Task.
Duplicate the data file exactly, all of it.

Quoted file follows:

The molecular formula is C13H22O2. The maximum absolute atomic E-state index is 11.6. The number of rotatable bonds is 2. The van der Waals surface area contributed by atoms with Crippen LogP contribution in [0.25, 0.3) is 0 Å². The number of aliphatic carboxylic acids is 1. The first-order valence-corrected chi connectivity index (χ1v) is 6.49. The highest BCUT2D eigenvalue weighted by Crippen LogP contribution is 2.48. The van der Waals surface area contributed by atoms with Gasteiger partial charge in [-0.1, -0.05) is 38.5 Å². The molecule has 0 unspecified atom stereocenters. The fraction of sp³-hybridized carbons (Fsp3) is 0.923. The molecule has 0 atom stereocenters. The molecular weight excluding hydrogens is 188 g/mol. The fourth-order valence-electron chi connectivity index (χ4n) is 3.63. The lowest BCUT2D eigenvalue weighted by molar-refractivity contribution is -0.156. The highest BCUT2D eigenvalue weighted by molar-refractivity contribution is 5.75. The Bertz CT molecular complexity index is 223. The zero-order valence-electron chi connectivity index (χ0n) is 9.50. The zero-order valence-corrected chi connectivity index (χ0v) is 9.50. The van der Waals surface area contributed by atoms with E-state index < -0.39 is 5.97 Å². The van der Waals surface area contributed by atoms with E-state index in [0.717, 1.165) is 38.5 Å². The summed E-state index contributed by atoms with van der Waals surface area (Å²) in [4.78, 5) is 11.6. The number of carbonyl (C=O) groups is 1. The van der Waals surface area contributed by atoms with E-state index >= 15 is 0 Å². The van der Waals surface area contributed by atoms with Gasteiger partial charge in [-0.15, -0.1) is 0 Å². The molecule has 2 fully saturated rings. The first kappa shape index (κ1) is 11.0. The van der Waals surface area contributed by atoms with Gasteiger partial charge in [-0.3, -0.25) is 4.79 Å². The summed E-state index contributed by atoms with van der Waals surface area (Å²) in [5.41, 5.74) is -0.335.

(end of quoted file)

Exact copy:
The molecular formula is C13H22O2. The maximum absolute atomic E-state index is 11.6. The number of rotatable bonds is 2. The van der Waals surface area contributed by atoms with Crippen LogP contribution in [0.25, 0.3) is 0 Å². The number of aliphatic carboxylic acids is 1. The first-order valence-corrected chi connectivity index (χ1v) is 6.49. The highest BCUT2D eigenvalue weighted by Crippen LogP contribution is 2.48. The van der Waals surface area contributed by atoms with Gasteiger partial charge in [-0.1, -0.05) is 38.5 Å². The molecule has 0 unspecified atom stereocenters. The fraction of sp³-hybridized carbons (Fsp3) is 0.923. The molecule has 0 atom stereocenters. The molecular weight excluding hydrogens is 188 g/mol. The fourth-order valence-electron chi connectivity index (χ4n) is 3.63. The lowest BCUT2D eigenvalue weighted by molar-refractivity contribution is -0.156. The highest BCUT2D eigenvalue weighted by molar-refractivity contribution is 5.75. The Bertz CT molecular complexity index is 223. The zero-order valence-electron chi connectivity index (χ0n) is 9.50. The zero-order valence-corrected chi connectivity index (χ0v) is 9.50. The van der Waals surface area contributed by atoms with E-state index < -0.39 is 5.97 Å². The van der Waals surface area contributed by atoms with E-state index in [0.717, 1.165) is 38.5 Å². The summed E-state index contributed by atoms with van der Waals surface area (Å²) in [4.78, 5) is 11.6. The number of carbonyl (C=O) groups is 1. The van der Waals surface area contributed by atoms with E-state index >= 15 is 0 Å². The van der Waals surface area contributed by atoms with Gasteiger partial charge in [-0.15, -0.1) is 0 Å². The molecule has 2 fully saturated rings. The first kappa shape index (κ1) is 11.0. The van der Waals surface area contributed by atoms with Gasteiger partial charge in [-0.3, -0.25) is 4.79 Å². The summed E-state index contributed by atoms with van der Waals surface area (Å²) in [5.41, 5.74) is -0.335.